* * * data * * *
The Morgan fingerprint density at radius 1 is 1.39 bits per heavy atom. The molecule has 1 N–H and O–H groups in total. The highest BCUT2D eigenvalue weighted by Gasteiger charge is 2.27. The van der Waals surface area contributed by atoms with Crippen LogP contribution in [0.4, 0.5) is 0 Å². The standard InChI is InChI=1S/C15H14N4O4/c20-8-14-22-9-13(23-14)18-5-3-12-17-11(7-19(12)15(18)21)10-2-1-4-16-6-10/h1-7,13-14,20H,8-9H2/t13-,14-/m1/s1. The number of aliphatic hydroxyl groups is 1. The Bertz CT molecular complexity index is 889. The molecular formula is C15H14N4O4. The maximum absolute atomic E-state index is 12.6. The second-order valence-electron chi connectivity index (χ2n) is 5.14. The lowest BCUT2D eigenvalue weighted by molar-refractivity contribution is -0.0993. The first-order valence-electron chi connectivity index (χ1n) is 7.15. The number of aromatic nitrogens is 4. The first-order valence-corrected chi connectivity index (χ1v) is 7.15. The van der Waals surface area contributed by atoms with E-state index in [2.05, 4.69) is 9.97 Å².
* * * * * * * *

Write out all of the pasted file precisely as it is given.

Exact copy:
The Morgan fingerprint density at radius 1 is 1.39 bits per heavy atom. The molecule has 1 N–H and O–H groups in total. The highest BCUT2D eigenvalue weighted by Gasteiger charge is 2.27. The van der Waals surface area contributed by atoms with Crippen LogP contribution in [0.4, 0.5) is 0 Å². The standard InChI is InChI=1S/C15H14N4O4/c20-8-14-22-9-13(23-14)18-5-3-12-17-11(7-19(12)15(18)21)10-2-1-4-16-6-10/h1-7,13-14,20H,8-9H2/t13-,14-/m1/s1. The number of aliphatic hydroxyl groups is 1. The Bertz CT molecular complexity index is 889. The molecular formula is C15H14N4O4. The maximum absolute atomic E-state index is 12.6. The second-order valence-electron chi connectivity index (χ2n) is 5.14. The lowest BCUT2D eigenvalue weighted by molar-refractivity contribution is -0.0993. The first-order valence-electron chi connectivity index (χ1n) is 7.15. The number of aromatic nitrogens is 4. The first-order valence-corrected chi connectivity index (χ1v) is 7.15. The van der Waals surface area contributed by atoms with E-state index in [2.05, 4.69) is 9.97 Å².